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Should you let your house go due to bad finance & foreclosure?

Should you let your house go due to bad finance & foreclosure?

When a homeowner receives his foreclosure notice, there are two common reactions. The first is one of shock, anger and panic. One’s home holds tremendous sentimental value to every homeowner, and it can be especially difficult when there are children in the family.

Then a second reaction sets in. As the possibility of foreclosure becomes more real, many people come to overcome their panic and start weighing their options. The most important question that anyone in this position is bound to ask themselves is, “Is it time to let the house go”? The answer to this question will determine the options that one must take in responding to the foreclosure notice.

Your Finance Determines This

Should you stand your ground and exhaust all avenues to keep your house, from requesting a loan modification to fighting your way through court proceedings? It all boils down to whether or not you still have the means to finance your mortgage and the maintenance of your house. Even if the bank agrees to a loan modification, is your finance situation stable enough to make things work?

If your finance situation looks bleak, and you can no longer afford to pay your mortgage even after loan restructuring, then you may need to seriously consider letting your house go. Your goal, at that point, will no longer be to keep your house but to cut your losses. You can still avoid a foreclosure record by exploring options such as a short sale or a deed in lieu. By availing of these options, you’ll be able to minimize the impact on your credit standing and will stand a better chance of getting your personal finance situation back on track.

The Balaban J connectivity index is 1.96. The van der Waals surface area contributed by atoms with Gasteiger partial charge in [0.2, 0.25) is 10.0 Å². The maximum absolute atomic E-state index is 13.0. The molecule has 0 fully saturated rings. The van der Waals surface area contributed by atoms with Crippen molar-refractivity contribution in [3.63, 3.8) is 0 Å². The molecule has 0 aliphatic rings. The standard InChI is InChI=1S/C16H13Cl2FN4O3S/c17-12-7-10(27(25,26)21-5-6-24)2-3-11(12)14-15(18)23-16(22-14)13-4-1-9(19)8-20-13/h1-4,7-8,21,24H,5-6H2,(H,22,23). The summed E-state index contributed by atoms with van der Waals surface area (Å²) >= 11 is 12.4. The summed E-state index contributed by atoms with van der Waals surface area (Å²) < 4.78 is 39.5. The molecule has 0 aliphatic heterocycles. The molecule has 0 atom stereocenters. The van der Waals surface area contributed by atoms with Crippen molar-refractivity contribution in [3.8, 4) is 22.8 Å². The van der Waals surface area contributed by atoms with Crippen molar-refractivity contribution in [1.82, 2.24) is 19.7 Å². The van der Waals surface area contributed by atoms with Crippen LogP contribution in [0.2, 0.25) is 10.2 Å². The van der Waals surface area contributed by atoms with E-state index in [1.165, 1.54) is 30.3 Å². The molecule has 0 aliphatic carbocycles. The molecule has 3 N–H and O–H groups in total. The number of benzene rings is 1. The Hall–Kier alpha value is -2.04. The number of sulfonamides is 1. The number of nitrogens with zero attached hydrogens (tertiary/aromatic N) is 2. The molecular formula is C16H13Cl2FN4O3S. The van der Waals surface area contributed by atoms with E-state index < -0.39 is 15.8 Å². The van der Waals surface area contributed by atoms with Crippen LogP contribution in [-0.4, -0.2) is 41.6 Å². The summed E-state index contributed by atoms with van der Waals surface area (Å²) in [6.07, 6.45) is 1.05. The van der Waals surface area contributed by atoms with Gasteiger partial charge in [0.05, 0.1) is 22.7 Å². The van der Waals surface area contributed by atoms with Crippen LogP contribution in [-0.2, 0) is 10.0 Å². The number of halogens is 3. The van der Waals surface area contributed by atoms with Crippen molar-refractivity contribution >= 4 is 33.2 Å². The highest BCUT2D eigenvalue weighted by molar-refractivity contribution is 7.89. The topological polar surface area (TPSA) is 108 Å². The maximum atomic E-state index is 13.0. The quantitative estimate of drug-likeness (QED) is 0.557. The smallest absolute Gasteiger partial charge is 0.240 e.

Deciding whether or not to let your house go is not only limited to considering whether you can still finance your mortgage. You’ll also need to consider the amount of costs involved to finance the maintenance of your home. You also need to factor in other important items that you need to finance at the present and in the future, such as your son’s college education and  your family’s health plan.

Assess Your Situation & Get Back on Track

Some people never get to the second phase or state of emotions. There have been homeowners who struggled through a foreclosure proceeding purely driven by their anger and shock that they ended up losing not only their home but also any chance of getting their finance situation back on track. Don’t let that happen to you. Make it a point to sit down, then calmly and honestly assess your situation and your capacity to finance your home. Doing so will save you from wasting time, money and effort on inappropriate solutions to your foreclosure problem.